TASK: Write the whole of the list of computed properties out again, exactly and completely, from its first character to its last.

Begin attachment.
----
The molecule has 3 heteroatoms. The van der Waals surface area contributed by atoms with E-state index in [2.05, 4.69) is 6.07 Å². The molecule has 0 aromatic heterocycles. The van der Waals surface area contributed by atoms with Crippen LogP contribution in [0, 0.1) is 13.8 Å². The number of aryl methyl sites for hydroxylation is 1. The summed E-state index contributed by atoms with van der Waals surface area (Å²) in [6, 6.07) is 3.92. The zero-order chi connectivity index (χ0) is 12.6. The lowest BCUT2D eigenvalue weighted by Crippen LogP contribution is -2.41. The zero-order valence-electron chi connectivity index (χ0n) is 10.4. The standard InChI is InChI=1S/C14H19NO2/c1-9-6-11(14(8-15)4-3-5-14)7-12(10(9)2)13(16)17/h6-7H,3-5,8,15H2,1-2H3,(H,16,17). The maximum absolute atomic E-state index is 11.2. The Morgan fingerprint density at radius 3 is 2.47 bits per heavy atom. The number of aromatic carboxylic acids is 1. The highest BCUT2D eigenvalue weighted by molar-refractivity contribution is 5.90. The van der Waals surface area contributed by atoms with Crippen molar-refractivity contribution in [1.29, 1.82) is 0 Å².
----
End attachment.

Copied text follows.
The molecule has 3 heteroatoms. The van der Waals surface area contributed by atoms with E-state index in [2.05, 4.69) is 6.07 Å². The molecule has 0 aromatic heterocycles. The van der Waals surface area contributed by atoms with Crippen LogP contribution in [0, 0.1) is 13.8 Å². The number of aryl methyl sites for hydroxylation is 1. The summed E-state index contributed by atoms with van der Waals surface area (Å²) in [6, 6.07) is 3.92. The zero-order chi connectivity index (χ0) is 12.6. The lowest BCUT2D eigenvalue weighted by Crippen LogP contribution is -2.41. The zero-order valence-electron chi connectivity index (χ0n) is 10.4. The standard InChI is InChI=1S/C14H19NO2/c1-9-6-11(14(8-15)4-3-5-14)7-12(10(9)2)13(16)17/h6-7H,3-5,8,15H2,1-2H3,(H,16,17). The maximum absolute atomic E-state index is 11.2. The Morgan fingerprint density at radius 3 is 2.47 bits per heavy atom. The number of aromatic carboxylic acids is 1. The highest BCUT2D eigenvalue weighted by molar-refractivity contribution is 5.90. The van der Waals surface area contributed by atoms with Crippen molar-refractivity contribution in [1.29, 1.82) is 0 Å².